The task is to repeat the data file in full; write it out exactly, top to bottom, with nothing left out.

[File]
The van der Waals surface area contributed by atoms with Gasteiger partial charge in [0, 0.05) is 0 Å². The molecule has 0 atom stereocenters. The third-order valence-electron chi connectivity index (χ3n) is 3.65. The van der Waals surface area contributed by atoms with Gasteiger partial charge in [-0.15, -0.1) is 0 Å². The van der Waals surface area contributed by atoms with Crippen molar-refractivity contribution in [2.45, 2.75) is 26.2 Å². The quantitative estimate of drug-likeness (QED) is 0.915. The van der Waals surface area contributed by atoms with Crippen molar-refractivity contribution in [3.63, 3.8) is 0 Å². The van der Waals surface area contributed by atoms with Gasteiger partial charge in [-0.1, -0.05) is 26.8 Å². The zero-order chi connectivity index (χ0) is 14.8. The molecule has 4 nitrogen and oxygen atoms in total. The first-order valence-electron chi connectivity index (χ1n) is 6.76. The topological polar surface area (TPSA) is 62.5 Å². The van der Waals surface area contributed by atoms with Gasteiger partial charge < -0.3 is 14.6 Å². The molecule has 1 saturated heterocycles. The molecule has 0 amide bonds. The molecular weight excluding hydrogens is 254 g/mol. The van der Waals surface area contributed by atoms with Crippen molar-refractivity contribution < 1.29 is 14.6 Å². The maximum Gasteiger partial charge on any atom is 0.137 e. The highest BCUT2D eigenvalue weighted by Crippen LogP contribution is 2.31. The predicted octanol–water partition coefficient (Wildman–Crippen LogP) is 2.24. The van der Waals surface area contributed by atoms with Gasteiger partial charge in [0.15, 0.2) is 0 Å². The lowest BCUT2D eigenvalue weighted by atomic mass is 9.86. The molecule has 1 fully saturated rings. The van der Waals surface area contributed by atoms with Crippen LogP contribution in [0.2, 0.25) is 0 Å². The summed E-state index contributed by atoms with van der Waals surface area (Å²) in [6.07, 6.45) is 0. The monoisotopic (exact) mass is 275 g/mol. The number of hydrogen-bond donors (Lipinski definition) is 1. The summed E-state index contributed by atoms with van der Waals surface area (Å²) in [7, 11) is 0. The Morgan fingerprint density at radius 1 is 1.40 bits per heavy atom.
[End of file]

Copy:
The van der Waals surface area contributed by atoms with Gasteiger partial charge in [0, 0.05) is 0 Å². The molecule has 0 atom stereocenters. The third-order valence-electron chi connectivity index (χ3n) is 3.65. The van der Waals surface area contributed by atoms with Gasteiger partial charge in [-0.15, -0.1) is 0 Å². The van der Waals surface area contributed by atoms with Crippen molar-refractivity contribution in [2.45, 2.75) is 26.2 Å². The quantitative estimate of drug-likeness (QED) is 0.915. The van der Waals surface area contributed by atoms with Crippen molar-refractivity contribution in [3.63, 3.8) is 0 Å². The van der Waals surface area contributed by atoms with Gasteiger partial charge in [-0.1, -0.05) is 26.8 Å². The zero-order chi connectivity index (χ0) is 14.8. The molecule has 4 nitrogen and oxygen atoms in total. The first-order valence-electron chi connectivity index (χ1n) is 6.76. The topological polar surface area (TPSA) is 62.5 Å². The van der Waals surface area contributed by atoms with Gasteiger partial charge < -0.3 is 14.6 Å². The molecule has 1 saturated heterocycles. The molecule has 0 amide bonds. The molecular weight excluding hydrogens is 254 g/mol. The van der Waals surface area contributed by atoms with Crippen molar-refractivity contribution < 1.29 is 14.6 Å². The maximum Gasteiger partial charge on any atom is 0.137 e. The highest BCUT2D eigenvalue weighted by Crippen LogP contribution is 2.31. The predicted octanol–water partition coefficient (Wildman–Crippen LogP) is 2.24. The van der Waals surface area contributed by atoms with Gasteiger partial charge in [0.15, 0.2) is 0 Å². The lowest BCUT2D eigenvalue weighted by atomic mass is 9.86. The molecule has 1 fully saturated rings. The van der Waals surface area contributed by atoms with Crippen LogP contribution in [0.2, 0.25) is 0 Å². The summed E-state index contributed by atoms with van der Waals surface area (Å²) in [6.07, 6.45) is 0. The monoisotopic (exact) mass is 275 g/mol. The number of hydrogen-bond donors (Lipinski definition) is 1. The summed E-state index contributed by atoms with van der Waals surface area (Å²) in [7, 11) is 0. The Morgan fingerprint density at radius 1 is 1.40 bits per heavy atom.